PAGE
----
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Publication numberUS4881502 A
Publication typeGrant
Application numberUS 07/235,674
Publication dateNov 21, 1989
Filing dateAug 24, 1988
Priority dateAug 24, 1988
Fee statusLapsed
Also published asCA1306529C, EP0355967A1
Publication number07235674, 235674, US 4881502 A, US 4881502A, US-A-4881502, US4881502 A, US4881502A
InventorsDaniel F. Kabasin
Original AssigneeGeneral Motors Corporation
Export CitationBiBTeX, EndNote, RefMan
External Links: USPTO, USPTO Assignment, Espacenet
Pedal force responsive engine controller
US 4881502 A
Abstract
An engine control system monitors the force applied to the accelerator pedal and normal engine operating conditions during which the force applied to the pedal is normally zero and provides for normal engine operation if these conditions exist. When the force applied to the accelerator pedal is zero and none of the normal engine operating conditions at which the force applied to the accelerator pedal is normally zero exist, the engine is forced into a back-up control mode.
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Claims(3)
I claim:
1. A control system for an internal combustion engine of a vehicle, the engine having an intake space into which air and fuel are supplied, the system comprising in combination:
an accelerator pedal biased to an engine idle position and operable to an engine off-idle position in response to a force applied thereto;
position sensing means for sensing the position of the accelerator pedal established by force applied thereto;
force sensing means for sensing the force applied to the accelerator pedal;
normal fuel control means selectively operable (A) in a first mode for controlling the air and fuel mixture in accord with the accelerator pedal position sensed by the position sensing means and (B) in a second mode for controlling the air and fuel mixture in response to a predetermined operating condition independent of the accelerator pedal position, the force applied to the accelerator pedal being normally zero in the second mode;
means for sensing selected operation of the normal fuel control in the second mode; and
means for controlling the air and fuel mixture to a predetermined amount independent of the normal fuel control means in the absence of a sensed selected operation of the normal fuel control in the second mode when the force applied to the accelerator pedal is zero.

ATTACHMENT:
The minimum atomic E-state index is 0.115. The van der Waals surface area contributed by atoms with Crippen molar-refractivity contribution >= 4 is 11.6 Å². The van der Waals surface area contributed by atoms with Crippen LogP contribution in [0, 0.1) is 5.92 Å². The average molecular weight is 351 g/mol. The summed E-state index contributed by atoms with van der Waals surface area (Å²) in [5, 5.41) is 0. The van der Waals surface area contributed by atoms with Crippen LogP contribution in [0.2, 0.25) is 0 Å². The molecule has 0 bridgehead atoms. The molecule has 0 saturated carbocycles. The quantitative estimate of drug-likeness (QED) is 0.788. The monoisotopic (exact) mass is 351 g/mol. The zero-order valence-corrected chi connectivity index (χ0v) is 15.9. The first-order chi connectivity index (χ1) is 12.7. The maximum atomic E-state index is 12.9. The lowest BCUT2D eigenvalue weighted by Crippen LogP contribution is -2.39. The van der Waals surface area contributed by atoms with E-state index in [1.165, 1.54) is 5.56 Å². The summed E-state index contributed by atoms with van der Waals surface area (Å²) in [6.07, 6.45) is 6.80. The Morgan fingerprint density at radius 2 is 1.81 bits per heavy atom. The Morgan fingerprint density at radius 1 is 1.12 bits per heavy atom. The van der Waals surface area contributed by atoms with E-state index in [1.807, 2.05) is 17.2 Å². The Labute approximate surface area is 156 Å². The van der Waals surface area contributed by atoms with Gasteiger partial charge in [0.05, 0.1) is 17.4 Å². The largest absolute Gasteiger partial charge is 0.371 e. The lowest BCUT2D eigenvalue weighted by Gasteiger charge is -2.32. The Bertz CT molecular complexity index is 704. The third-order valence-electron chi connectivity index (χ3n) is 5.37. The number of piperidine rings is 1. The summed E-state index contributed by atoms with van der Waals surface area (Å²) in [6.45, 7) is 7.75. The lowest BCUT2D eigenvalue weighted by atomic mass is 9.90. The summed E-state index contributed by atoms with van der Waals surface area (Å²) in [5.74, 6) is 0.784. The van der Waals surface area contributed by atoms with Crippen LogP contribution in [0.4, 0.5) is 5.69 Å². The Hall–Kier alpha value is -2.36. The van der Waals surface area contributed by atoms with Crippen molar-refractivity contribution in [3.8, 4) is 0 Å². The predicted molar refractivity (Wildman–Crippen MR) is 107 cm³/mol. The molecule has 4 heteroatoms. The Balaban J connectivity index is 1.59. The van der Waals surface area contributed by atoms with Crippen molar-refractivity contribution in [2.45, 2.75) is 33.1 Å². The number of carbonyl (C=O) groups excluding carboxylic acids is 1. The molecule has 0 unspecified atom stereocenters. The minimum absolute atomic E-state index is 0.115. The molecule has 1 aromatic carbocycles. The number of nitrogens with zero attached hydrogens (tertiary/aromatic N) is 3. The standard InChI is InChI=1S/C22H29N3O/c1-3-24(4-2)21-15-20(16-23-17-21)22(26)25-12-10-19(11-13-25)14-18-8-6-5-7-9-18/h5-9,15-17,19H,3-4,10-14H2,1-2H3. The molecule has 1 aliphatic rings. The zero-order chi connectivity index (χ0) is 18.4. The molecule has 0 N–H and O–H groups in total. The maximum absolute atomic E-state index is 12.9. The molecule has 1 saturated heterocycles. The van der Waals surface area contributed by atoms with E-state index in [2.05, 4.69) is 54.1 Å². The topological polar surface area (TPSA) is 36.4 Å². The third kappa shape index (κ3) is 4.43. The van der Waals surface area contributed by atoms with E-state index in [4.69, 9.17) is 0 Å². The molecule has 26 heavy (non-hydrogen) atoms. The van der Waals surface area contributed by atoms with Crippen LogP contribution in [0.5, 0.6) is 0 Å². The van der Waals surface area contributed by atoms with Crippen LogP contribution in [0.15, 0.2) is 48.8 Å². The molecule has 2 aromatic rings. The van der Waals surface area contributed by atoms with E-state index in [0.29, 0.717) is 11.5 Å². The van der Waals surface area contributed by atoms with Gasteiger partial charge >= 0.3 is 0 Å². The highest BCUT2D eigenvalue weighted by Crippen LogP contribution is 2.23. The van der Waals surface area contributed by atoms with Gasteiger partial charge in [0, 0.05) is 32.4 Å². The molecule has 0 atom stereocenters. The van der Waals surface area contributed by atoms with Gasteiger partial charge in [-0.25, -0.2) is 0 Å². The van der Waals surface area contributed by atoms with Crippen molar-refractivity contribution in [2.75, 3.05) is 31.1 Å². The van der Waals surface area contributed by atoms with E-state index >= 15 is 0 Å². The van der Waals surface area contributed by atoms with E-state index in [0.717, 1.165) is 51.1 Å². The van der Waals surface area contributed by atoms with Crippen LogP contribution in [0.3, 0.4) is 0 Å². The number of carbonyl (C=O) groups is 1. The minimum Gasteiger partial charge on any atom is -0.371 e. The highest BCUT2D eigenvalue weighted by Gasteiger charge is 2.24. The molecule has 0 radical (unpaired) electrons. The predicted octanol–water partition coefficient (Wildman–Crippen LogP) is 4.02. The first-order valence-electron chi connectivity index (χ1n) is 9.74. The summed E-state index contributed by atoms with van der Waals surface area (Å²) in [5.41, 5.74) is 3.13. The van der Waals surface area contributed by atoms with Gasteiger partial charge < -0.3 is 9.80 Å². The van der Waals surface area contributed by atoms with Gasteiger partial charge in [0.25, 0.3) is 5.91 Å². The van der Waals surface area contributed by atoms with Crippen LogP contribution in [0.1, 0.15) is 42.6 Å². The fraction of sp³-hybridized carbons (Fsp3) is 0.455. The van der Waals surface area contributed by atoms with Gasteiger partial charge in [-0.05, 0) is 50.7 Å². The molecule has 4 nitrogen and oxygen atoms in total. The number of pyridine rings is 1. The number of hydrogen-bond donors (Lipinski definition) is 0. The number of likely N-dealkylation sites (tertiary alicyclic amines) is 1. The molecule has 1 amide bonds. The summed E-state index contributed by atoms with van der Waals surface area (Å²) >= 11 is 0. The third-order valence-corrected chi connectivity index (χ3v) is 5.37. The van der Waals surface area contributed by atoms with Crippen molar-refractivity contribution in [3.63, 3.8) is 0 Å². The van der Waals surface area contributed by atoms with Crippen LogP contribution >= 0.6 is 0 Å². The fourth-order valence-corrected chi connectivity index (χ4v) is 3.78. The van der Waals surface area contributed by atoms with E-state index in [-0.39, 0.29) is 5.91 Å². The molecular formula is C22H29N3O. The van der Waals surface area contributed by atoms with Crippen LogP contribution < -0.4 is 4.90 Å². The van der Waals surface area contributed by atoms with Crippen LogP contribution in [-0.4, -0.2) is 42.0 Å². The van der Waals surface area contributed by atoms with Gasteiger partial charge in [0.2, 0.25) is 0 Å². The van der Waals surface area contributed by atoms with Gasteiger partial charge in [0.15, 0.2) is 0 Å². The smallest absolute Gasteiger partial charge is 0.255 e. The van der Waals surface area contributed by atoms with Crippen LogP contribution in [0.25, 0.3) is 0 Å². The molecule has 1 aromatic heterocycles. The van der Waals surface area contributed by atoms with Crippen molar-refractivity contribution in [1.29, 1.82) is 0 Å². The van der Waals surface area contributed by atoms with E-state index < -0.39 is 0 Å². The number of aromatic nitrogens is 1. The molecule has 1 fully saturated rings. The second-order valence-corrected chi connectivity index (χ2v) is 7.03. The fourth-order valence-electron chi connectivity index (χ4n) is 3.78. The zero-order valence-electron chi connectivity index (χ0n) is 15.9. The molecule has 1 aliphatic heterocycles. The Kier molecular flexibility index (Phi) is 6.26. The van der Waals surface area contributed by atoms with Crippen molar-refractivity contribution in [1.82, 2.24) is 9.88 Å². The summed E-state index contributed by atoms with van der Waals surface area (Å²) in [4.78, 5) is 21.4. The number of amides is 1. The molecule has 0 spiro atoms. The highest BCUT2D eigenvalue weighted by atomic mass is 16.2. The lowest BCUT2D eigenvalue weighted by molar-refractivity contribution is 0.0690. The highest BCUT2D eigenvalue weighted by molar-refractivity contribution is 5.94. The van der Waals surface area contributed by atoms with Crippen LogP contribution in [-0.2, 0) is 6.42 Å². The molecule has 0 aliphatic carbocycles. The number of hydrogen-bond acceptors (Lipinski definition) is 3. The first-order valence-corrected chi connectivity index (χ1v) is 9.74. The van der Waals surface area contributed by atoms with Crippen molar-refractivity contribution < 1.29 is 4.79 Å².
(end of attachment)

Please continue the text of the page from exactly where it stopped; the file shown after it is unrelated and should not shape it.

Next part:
2. The control system of claim 1 wherein the second mode is a cruise control mode wherein the air and fuel mixture is controlled to maintain a predetermined speed of the vehicle.
3. A control system for an internal combustion engine of a vehicle, the engine having an intake space into which air and fuel are supplied, the system comprising in combination:
an accelerator pedal biased to an engine idle position and operable to an engine off-idle position in response to a force applied thereto;
position sensing means for sensing the position of the accelerator pedal established by force applied thereto;
force sensing means for sensing the force applied to the accelerator pedal;
normal fuel control means including idle speed control means responsive an idle position of the accelerator pedal and engine speed for adjusting the air and fuel mixture in direction to maintain a predetermined engine idle speed;
means for (A) sensing a predetermined value of the idle speed control means adjustment of the air and fuel mixture in direction tending to reduce engine speed when the sensed force applied to the accelerator pedal is zero, the predetermined value representing the engine speed not being under the control of the idle speed control means and (B) controlling the air and fuel mixture to a predetermined amount independent of the normal fuel control means.
Description

This invention relates to an accelerator pedal force responsive engine controller and, more particularly, to a controller responsive to an applied force to the vehicle accelerator pedal and to predetermine engine operating conditions to establish the engine control either in a normal operating mode or in a back-up operating mode.

Engine controllers responsive to engine operating conditions for enabling back-up control are known. One such system includes a drive by wire controller that monitors the force applied to the accelerator pedal and forces an engine idle mode if the applied force is zero. This form of system is illustrated in the U.S. Pat. No. Stoltman 4,640,248 assigned to the assignee of this invention.

This invention recognizes that there are valid engine operating modes in which the force applied to the accelerator pedal is zero. Accordingly, it would not be desirable to establish a back-up operating mode in response to these operating conditions. For example, when a vehicle is being operated in a cruise control mode to maintain the vehicle speed at a selected value, the force on the accelerator pedal is zero. Similarly, when the engine is operating in a closed loop idle speed control mode, the force applied to the accelerator pedal is zero. In each case, it would not be desirable to establish back-up control for the engine operation.

This invention monitors the force applied to the accelerator pedal and normal engine operating conditions during which the force applied to the pedal is normally zero and provides for normal engine operation if these conditions exist. However, when the force applied to the accelerator pedal is zero and none of the normal engine operating conditions at which the force applied to the accelerator pedal is normally zero exist, the engine is forced into a back-up control mode to provide for fail-safe engine operation.

The invention may be best understood by reference to the following description of a preferred embodiment of the invention and the drawings in which:

FIG. 1 is a schematic diagram of a vehicle accelerator pedal in a vehicle drive by wire system incorporating the principles of this invention;

FIG. 2 is a diagram of the vehicle engine and controller incorporating the principles of this invention; and

FIGS. 3 and 4 are computer flow diagrams illustrating the operation of the controller of FIG. 2 in carrying out the principles of this invention.